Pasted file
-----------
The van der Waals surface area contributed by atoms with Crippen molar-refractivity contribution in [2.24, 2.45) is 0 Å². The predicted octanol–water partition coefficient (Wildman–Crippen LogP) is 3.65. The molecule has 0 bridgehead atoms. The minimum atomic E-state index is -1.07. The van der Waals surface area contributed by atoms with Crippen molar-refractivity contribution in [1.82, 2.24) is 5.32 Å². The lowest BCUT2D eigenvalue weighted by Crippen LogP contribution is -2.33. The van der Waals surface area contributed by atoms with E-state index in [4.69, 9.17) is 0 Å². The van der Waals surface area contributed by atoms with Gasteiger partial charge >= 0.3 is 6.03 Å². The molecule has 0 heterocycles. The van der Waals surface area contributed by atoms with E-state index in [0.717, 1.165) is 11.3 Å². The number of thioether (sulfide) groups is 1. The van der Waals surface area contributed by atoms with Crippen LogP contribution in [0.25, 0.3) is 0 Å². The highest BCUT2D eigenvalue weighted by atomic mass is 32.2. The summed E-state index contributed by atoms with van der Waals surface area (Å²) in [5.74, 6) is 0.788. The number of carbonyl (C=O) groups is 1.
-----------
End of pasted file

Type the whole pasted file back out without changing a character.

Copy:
The van der Waals surface area contributed by atoms with Crippen molar-refractivity contribution in [2.24, 2.45) is 0 Å². The predicted octanol–water partition coefficient (Wildman–Crippen LogP) is 3.65. The molecule has 0 bridgehead atoms. The minimum atomic E-state index is -1.07. The van der Waals surface area contributed by atoms with Crippen molar-refractivity contribution in [1.82, 2.24) is 5.32 Å². The lowest BCUT2D eigenvalue weighted by Crippen LogP contribution is -2.33. The van der Waals surface area contributed by atoms with E-state index in [4.69, 9.17) is 0 Å². The van der Waals surface area contributed by atoms with Gasteiger partial charge >= 0.3 is 6.03 Å². The molecule has 0 heterocycles. The van der Waals surface area contributed by atoms with E-state index in [0.717, 1.165) is 11.3 Å². The number of thioether (sulfide) groups is 1. The van der Waals surface area contributed by atoms with Crippen LogP contribution in [0.25, 0.3) is 0 Å². The highest BCUT2D eigenvalue weighted by atomic mass is 32.2. The summed E-state index contributed by atoms with van der Waals surface area (Å²) in [5.74, 6) is 0.788. The number of carbonyl (C=O) groups is 1.